13. Bunnytwenty says:

    Certainly, she’s been told all of these things, but can you really imagine a five-year-old faking that kind of ire? She’s genuinely pissed off, and she’s right. Go Riley!

  14. Anne says:

    Not a bad point– it grosses me out how even adult women engage in this elitist, yet tacky princess fantasy– the pink rinestone shirts, the costumey weddings… But it also seems pretty obvious that this little girl has been coached– and IS being coached on the tape. You ask a kid leading questions, you’ll be surprised how much you can get them to say. Also, five-year-olds can get fired up about anything– especially things they’ve already been taught. So, yes, good point, but this whole thing looks fakey and staged to me.

  15. Sanriobaby =^.^= says:

    I hope this will continue to inspire more toy companies to really think about catering to ALL little girls instead of the” pretty pink princess” obsessed ones. Not every little girl aspires to have super girly toys to play with and there should be more choices and COLORS marketed towards girls besides pink.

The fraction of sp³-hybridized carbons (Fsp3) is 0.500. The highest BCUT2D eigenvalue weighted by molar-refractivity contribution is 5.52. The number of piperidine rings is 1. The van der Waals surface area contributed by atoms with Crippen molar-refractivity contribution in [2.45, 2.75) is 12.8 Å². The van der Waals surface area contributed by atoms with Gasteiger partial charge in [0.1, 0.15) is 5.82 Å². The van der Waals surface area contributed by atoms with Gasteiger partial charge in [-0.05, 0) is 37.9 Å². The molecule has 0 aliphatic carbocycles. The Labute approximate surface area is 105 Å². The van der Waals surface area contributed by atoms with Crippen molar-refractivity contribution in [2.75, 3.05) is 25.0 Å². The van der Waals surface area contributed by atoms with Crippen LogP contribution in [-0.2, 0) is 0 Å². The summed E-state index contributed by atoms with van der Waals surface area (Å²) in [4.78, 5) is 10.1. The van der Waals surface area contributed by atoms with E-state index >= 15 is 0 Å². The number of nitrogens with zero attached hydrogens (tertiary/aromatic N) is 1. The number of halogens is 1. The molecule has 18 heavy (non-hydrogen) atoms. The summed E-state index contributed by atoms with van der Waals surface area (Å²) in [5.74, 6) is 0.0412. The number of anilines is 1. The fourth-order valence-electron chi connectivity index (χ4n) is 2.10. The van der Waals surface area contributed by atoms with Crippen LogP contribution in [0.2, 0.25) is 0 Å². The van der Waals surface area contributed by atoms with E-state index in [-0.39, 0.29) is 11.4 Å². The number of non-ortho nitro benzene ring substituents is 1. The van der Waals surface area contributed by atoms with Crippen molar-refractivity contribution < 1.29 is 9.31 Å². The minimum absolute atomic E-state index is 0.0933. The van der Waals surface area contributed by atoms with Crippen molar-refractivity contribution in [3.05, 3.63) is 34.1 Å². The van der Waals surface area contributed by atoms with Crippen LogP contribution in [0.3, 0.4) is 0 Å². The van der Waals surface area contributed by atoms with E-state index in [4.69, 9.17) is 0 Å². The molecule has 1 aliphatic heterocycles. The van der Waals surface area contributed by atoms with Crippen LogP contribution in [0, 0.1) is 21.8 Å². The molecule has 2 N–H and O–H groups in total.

16. Tahini says:

    My nearly 4 year old daughter loves pink and purple and all things princess. She has a brother who is a year and a half older than her who loves cars, trucks and superheros.

    This is NOT something we encouraged, we just let it develop naturally for both kids and this is the way it came out. Our son was given a doll when he was 2 and he would just use it to launch his cars. Our daughter always had “boy” toys available to her. Though she loves building with blocks her true desire is to play with baby dolls and wants all their clothes and hers in pink or purple.

    Any kid should get to pick whatever they want in the toy aisles. Don’t look down your nose at my girly girl because that’s the way she developed and I won’t raise an eyebrow when your daughter plays with trucks or your son wants a doll.

  17. Bunnytwenty says:

    Nobody’s looking down their nose at your child. We’re looking down our nose at marketers who insist on separating toys into girl-toys and boy-toys so that kids think that they “have” to play with certain things. (I know I did.) It’s arguably worse for boys, who are supposed to be “tough” from day one.

  18. Suzie says:

    Somehow, my daughter doesn’t think she HAS to play with one thing or another. I wonder why not.

  19. hannah says: